The stricter cost controls implemented by Meta Platforms Inc this year, as well as a new $40 billion share buyback, sent shares soaring on Wednesday, as CEO Mark Zuckerberg declared 2023 the “Year of Efficiency.”
The parent company of Instagram and Facebook, which has struggled amid a broad post-pandemic slump in digital ads, is focusing on improving its artificial intelligence-powered content recommendations and ad targeting systems to keep users clicking.
Meanwhile, it will reduce costs by $5 billion in 2023 to a range of $89 billion to $95 billion, a significant reduction from the $94 billion to $100 billion previously forecast, and it expects first-quarter sales to exceed Wall Street estimates.
After-hours trading saw a nearly 19% increase in Meta stock. If the gains continue on Thursday, the stock will have experienced its biggest intraday surge in a decade, adding more than $75.5 billion to its current market capitalization of $401 billion.
Zuckerberg described the focus on efficiency as part of the natural evolution of the company, calling it a “phase change” for an organization that once lived by the motto “move fast and break things.”
“We just grew so quickly for like the first 18 years,” Zuckerberg said in a conference call. “It’s very hard to really crank on efficiency while you’re growing that quickly. I just think we’re in a different environment now.”
According to a statement, the cost reductions reflect Meta’s updated plans for lower data-center construction expenses this year as part of a shift to a structure that can support both AI and non-AI work.
As companies cut back on marketing spending due to economic concerns, rivals like TikTok captured younger users, and Apple Inc’s privacy updates continued to challenge the business of placing targeted ads, the digital ad giant faced a brutal 2022.
In response, Meta cut more than 11,000 jobs in November, foreshadowing the tens of thousands of layoffs in the tech industry that followed.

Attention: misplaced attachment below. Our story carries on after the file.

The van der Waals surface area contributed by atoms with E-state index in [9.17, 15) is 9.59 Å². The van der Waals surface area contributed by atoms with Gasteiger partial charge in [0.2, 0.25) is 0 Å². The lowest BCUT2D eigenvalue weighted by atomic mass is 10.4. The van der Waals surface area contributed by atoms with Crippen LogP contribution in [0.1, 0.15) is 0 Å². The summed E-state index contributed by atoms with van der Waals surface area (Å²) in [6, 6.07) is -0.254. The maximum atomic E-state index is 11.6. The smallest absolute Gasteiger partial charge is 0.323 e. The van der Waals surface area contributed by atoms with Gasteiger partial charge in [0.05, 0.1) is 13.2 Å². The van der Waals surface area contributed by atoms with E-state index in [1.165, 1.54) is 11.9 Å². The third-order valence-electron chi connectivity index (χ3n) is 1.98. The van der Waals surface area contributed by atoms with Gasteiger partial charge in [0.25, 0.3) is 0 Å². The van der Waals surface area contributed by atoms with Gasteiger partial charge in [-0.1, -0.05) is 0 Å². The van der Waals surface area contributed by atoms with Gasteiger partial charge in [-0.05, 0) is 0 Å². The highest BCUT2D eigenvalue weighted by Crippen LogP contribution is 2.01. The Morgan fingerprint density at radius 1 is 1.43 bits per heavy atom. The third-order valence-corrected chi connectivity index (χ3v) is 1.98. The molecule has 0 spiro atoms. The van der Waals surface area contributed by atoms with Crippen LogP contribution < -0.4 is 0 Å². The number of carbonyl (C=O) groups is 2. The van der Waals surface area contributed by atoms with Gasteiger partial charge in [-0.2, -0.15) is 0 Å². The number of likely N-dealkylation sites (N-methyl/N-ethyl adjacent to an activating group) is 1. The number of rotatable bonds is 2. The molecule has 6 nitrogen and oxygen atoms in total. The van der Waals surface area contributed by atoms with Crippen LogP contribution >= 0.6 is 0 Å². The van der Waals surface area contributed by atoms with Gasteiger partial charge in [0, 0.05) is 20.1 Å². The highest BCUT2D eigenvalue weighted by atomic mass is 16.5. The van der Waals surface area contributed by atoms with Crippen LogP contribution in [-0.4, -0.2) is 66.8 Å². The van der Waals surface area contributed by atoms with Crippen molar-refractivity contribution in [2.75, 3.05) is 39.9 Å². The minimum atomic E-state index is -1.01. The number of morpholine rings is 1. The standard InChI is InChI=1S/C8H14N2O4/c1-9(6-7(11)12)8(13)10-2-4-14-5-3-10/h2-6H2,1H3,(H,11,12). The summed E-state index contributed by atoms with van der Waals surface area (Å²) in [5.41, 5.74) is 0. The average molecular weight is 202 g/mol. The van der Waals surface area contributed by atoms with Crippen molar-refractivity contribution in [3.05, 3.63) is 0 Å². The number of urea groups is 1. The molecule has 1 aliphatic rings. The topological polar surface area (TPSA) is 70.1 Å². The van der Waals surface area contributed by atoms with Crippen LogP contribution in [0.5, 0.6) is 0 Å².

“Our management theme for 2023 is the ‘Year of Efficiency’ and we’re focused on becoming a stronger and more nimble organization,” Zuckerberg said in a statement.
Monetization efficiency for Reels on Facebook, a short-form video format, had more than doubled in the previous six months, and the company was on track to break even by the end of 2023 or early 2024 and then grow profitably, he said during the conference call.
“Meta’s better-than-feared results should refute concerns over the state of the digital advertising industry following Snap’s horrible guidance earlier this week,” said Jesse Cohen, senior analyst at Investing.com.
“Despite all the challenges Meta must deal with, there are signs the business is still doing well,” Cohen said.
Alphabet Inc shares rose 3.3% in after-hours trading on Wednesday, while Snap Inc stock rose 1%.
Executives stated on the conference call that Meta’s investments in AI-surfaced content and TikTok competitor Reels were beginning to pay off. In addition, the company has used AI to increase automation for advertisers and target ads with less personal data, resulting in a higher return on ad spend.
Meta predicts first-quarter revenue of $26 billion to $28.5 billion. According to Refinitiv, this was in line with analysts’ average estimates of $27.14 billion.
Along with efficiency, Zuckerberg stated that generative AI – technology for producing original prose, imagery, or computer code on command – would be the company’s other major theme this year.
Meta intended to launch several new products that would “empower creators to be way more productive and creative,” he said, though he cautioned about the cost of supporting the technology for a large user base.
However, net income for the fourth quarter ended Dec. 31 fell to $4.65 billion, or $1.76 per share, from $10.29 billion, or $3.67 per share, the previous year. Analysts predicted a $2.22 profit per share.
The drop was largely due to a $4.2 billion charge related to cost-cutting measures such as layoffs, office closures, and a rethinking of the data center strategy.
The company previously stated that it intended to account for a large portion of that cost in 2023.
(Adapted from ThePrint.in)